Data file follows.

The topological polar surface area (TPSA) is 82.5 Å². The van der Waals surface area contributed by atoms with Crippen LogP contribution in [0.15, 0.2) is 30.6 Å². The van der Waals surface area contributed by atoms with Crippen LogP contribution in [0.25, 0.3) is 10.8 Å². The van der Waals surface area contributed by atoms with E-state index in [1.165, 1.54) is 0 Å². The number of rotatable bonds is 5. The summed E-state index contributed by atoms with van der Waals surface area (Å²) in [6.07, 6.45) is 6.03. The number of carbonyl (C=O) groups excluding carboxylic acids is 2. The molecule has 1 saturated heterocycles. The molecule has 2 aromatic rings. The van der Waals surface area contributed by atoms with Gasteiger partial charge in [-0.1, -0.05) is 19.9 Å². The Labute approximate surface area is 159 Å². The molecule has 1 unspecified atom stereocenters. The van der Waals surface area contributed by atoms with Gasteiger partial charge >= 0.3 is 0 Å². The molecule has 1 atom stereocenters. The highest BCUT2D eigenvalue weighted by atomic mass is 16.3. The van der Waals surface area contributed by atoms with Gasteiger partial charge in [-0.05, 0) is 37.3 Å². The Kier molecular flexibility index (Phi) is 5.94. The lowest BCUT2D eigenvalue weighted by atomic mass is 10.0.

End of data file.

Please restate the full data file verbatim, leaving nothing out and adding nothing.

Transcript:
The topological polar surface area (TPSA) is 82.5 Å². The van der Waals surface area contributed by atoms with Crippen LogP contribution in [0.15, 0.2) is 30.6 Å². The van der Waals surface area contributed by atoms with Crippen LogP contribution in [0.25, 0.3) is 10.8 Å². The van der Waals surface area contributed by atoms with E-state index in [1.165, 1.54) is 0 Å². The number of rotatable bonds is 5. The summed E-state index contributed by atoms with van der Waals surface area (Å²) in [6.07, 6.45) is 6.03. The number of carbonyl (C=O) groups excluding carboxylic acids is 2. The molecule has 1 saturated heterocycles. The molecule has 2 aromatic rings. The van der Waals surface area contributed by atoms with Gasteiger partial charge in [-0.1, -0.05) is 19.9 Å². The Labute approximate surface area is 159 Å². The molecule has 1 unspecified atom stereocenters. The van der Waals surface area contributed by atoms with Gasteiger partial charge >= 0.3 is 0 Å². The molecule has 1 atom stereocenters. The highest BCUT2D eigenvalue weighted by atomic mass is 16.3. The van der Waals surface area contributed by atoms with Gasteiger partial charge in [-0.05, 0) is 37.3 Å². The Kier molecular flexibility index (Phi) is 5.94. The lowest BCUT2D eigenvalue weighted by atomic mass is 10.0.